Sounds bizzare, but it was truly a sight to behold, and i was delighted that i was in the box seat to witness it first hand...

Posted by Satish on (August 11, 2010, 13:42 GMT)

I opened the batting in a game where we were chasing 140 in 20 overs. We scored 64 in the first 8(I even played out a maiden!!). Then the guy who was smashing it at the other end was given out LBW by the Ump, our Capt. I thought it pitched outside leg and the batsman said he had actually inside-edged it!!!! We lost by 7 runs.

Posted by Byrner on (August 11, 2010, 9:53 GMT)

Hi Rene....takes me back to the start of the season.....when i fingered our best all rounder....who i was convinced was plum salmon trout.....ahhhh the memories....keep up the good work mate ;]

Posted by Hitch on (August 11, 2010, 5:52 GMT)

Rene – I loved your comments, interesting and insightful. You played state juniors. Wow! And to learn that “in club cricket the umpire is from the batting side”, was such a revelation. I was always wondering why we were a player short when fielding and why each innings only lasted 10 deliveries. Maybe we should use umpires from the batting team rather than the fielding team.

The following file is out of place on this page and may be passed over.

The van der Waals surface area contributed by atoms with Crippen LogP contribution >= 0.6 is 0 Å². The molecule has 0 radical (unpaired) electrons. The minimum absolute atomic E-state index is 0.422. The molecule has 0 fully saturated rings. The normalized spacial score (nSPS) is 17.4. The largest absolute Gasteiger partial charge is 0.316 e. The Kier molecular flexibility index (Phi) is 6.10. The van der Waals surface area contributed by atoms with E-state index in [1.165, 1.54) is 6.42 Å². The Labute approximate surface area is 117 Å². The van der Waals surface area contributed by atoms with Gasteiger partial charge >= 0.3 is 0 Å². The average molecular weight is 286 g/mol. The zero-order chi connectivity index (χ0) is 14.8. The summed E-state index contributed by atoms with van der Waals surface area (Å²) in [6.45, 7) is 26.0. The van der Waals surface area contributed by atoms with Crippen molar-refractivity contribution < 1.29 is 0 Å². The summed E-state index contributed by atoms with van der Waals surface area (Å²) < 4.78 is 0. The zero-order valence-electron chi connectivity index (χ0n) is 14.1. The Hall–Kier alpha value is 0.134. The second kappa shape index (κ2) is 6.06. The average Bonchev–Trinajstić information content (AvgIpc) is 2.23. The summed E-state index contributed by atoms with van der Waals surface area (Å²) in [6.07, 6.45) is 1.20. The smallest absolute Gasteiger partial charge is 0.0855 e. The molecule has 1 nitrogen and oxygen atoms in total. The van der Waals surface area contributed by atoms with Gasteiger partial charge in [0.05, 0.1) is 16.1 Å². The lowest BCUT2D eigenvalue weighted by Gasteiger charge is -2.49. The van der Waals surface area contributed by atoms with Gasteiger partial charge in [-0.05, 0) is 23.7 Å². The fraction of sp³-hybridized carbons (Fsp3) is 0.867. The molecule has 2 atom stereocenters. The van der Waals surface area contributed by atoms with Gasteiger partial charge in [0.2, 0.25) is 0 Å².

Posted by Damian on (August 11, 2010, 2:46 GMT)

I once umpired my own team and gave the skipper out ( he was dead plumb BTW). This caused major chaos, to the point where after the day's play he basically challenged me to a fight and threatened all kinds of things ( never occured). I am happy to say that I survived the early forays into umpiring as a youngster and now am an active umpire in Canberra at first grade and rep level. Not all bad experiences will put you off something.

Posted by David on (August 10, 2010, 23:43 GMT)

In the juniours leagues around here it's the teams captains who umpire (i remember both team coachs shared it). I always remember one game where our coachs was standing at the bowlers end stumps while one of our not so good players came into bowl, as he went into his action and went to bring his arm around the ball somehow slipped out of the back of his hand and went right into the coachs netherregions and he dropped.

Posted by Unmesh on (August 10, 2010, 19:25 GMT)

In our cricket club, there are no fines for showing dissent at umpire's decision since there is no match fees in the first place (in fact the players have to pay a registration fee!). I hardly see a player leaving quietly after being given out LBW. It's always "going down the leg" for him.

Posted by Kishore on (August 10, 2010, 13:48 GMT)

I myself remember that while I was batting, my umpire who incidentally was also the captain ( as we did not have the 12th man to do umpiring) did not give me out stumped on a wide ball

I am thankful to such an umpire

Posted by 20/20 vision on (August 10, 2010, 13:47 GMT)

I was at the game where your brother gave you out LBW. The ball hit you on your big toe halfway in the crease bang in the line of middle stump. You also seemed to be batting for you average (I don't really know why) as with you at the crease the requried run rate was on a steep upward slope. The umpire was wholly justified in giving you the finger.